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Posted on Sat, Sep 24, 2011 : 8:16 a.m.

Mark Morris Dance Group presents rich, rewarding program at Power Center

By Susan Isaacs Nisbett


Mark Morris Dance Group publicity photo

photo by Richard Termine

Sight and sound partner each other like lovers in the dances of Mark Morris, so intertwined that sometimes it is blissfully hard to tell the two apart. That was the happy case Friday evening, when the University Musical Society presented the Mark Morris Dance Group at Power Center to begin its 2011-2012 dance presentations.

The company appears again tonight in a program identical to Friday’s, and it would hardly be surprising to see repeat viewers in the audience, so rewarding is the triple bill of Morris’s “Excursions,” “Festival Dance” and “Socrates.” Choreographically, musically, scenically these dances reward the viewer immensely.

And the viewer is, Morris never lets us forget, also a listener. The musicians Morris works with—like pianist Colin Fowler, a star in all three works Friday evening—are as extraordinary and as communicative as his ever-wonderful troupe of dancers.

The intersection of music and dance is particularly fascinating in “Socrates,” Morris’s 2010 work set to Satie’s “Socrate,” sung affectingly Friday by baritone Michael Kelly with Fowler at the piano.

The music is spare and elegant, cool and removed (and the more affecting for it) even at its narrative apogee in the “Death of Socrates” section. Morris and his stage collaborators, costume designer Martin Pakledinaz and lighting and scenic designer Michael Chybowski, respond with equal reserve: classical groupings and “simple” steps; taupe, sky and earth-tone togas for the dancers, a black and white backdrop.

In the first section, the dancers are joined, in twos and sometimes threes, by chains that link their hands and suggest the eventual imprisonment of the dance’s hero. The second section, “The Banks of the Ilissus” is a choreographic idyll, with the dancers crossing the stage in friezelike processions. In the final section, Morris constantly divides his forces into three groups of five. He works marvelous counterpoint among them, and then, as the text takes us to Socrates’ final moments, he has them represent the narrative in gesture and pose, taking us, via a stage filled with felled dancers, to Socrates’ mortal end.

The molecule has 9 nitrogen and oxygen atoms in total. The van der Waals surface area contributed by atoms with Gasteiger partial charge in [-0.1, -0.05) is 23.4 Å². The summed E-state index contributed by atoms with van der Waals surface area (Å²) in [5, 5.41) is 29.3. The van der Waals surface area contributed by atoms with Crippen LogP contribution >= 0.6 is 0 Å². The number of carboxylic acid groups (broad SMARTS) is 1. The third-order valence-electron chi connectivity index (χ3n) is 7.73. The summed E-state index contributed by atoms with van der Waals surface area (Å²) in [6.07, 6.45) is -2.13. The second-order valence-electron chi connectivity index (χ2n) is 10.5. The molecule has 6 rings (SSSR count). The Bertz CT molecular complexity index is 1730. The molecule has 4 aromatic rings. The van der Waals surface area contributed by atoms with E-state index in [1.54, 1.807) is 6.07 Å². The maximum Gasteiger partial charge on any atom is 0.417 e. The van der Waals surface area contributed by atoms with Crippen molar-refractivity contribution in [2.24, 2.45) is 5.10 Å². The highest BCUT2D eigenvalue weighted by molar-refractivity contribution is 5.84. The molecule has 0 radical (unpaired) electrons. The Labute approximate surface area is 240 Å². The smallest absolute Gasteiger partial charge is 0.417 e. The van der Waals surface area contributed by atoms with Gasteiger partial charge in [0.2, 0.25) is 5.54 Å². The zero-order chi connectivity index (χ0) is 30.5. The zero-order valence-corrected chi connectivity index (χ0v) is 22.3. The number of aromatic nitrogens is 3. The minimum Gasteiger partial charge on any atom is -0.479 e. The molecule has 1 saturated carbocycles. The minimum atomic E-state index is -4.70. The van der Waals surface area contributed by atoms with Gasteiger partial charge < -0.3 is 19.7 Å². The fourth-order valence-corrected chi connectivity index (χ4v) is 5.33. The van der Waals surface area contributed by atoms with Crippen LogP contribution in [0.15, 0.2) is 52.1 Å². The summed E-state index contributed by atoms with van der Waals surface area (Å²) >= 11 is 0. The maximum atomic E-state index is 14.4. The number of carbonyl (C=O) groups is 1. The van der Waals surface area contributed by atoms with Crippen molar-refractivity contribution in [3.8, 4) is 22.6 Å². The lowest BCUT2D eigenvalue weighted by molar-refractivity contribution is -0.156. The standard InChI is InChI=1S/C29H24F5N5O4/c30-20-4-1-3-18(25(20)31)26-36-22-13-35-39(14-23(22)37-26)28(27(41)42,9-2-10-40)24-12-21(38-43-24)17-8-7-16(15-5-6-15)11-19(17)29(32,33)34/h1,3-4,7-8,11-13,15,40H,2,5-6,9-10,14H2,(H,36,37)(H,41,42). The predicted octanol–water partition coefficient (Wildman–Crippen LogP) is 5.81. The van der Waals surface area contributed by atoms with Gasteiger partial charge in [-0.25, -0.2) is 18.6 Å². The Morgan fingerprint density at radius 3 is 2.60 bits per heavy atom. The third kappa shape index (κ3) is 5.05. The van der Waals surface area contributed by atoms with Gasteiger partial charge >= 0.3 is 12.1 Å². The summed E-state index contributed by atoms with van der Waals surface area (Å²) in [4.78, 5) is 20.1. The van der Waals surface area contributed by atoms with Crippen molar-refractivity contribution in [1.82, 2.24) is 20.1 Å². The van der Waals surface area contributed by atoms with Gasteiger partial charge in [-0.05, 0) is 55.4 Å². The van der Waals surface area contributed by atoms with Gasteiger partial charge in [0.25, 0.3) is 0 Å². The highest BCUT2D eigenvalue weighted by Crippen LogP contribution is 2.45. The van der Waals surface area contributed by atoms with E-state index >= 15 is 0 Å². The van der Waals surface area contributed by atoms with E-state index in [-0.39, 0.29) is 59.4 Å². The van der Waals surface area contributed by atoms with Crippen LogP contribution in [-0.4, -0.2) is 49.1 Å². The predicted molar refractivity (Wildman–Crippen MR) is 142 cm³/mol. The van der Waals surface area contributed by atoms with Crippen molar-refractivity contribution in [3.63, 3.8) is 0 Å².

And yet, where is Socrates? The “hero” is in many respects not on the stage at all, but in the pit: Kelly, singing Satie’s music and Plato’s words. He is like a dance soloist, and the dancers are like a chorus, sometimes representing an underlying musical idea and sometimes the text. It’s a remarkable exchange of roles.

“Socrates” closed the program on a high plane, but playfulness was more the order of business in the first half of the program.

Morris’s 2008 “Excursions,” set to Samuel Barber’s piano score—which he uses in reverse, counting down from Section IV—was the delighful opener. It a game of a dance for six (Rita Donahue, Laurel Lynch, Dallas McMurray, William Smith III, Noah Vinson and Michelle Yard) that constantly makes you wonder what the next move will be.

It takes its cues—visually and choreographically—from Barber’s Americana. The opening movement’s a sort of twist-cum-hoedown—and look: There’s the square on the floor to contain the dancers’ do-si-dos and a red sky behind with a string of lights to frame it. Are they in the box or outside it? That’s the question later movements ask, and the answers are imaginative and neatly shaded.

“Festival Dance,” which Morris debuted last year, doubles the number of dancers—and the fun. Set to the unlikely and, in this case, deliciously seductive music of Johann Nepomuk Hummel (his 5th piano trio, played by Fowler, violinist Michi Wiancko, and cellist Wolfram Koessel), it’s one of Morris’s most joyous, generous and open dances, brimming with community, good will and good nature.

The musical material—a waltz , a march and a polka (a rondo polka, no less)—is a dazzling ground for Morris’s own virtuosic imagination. Motifs from one movement—from waltz steps to a gesture of blessing as a pair of dancers move down the line, arms joined and raised over the heads of their fellow dancers—reoccur to create a grand, sociable structure. Morris has his dancers feint charmingly—bouncy one moment, wilted the next—just as Hummel does as he delays the final cadence of the final movement. When the dance closes with a couple embracing, just as it began, it makes you catch your breath—you don’t see it coming. But just maybe, somewhere deep inside, you heard it.

The Mark Morris Dance Group performs again at 8 tonight. Tickets: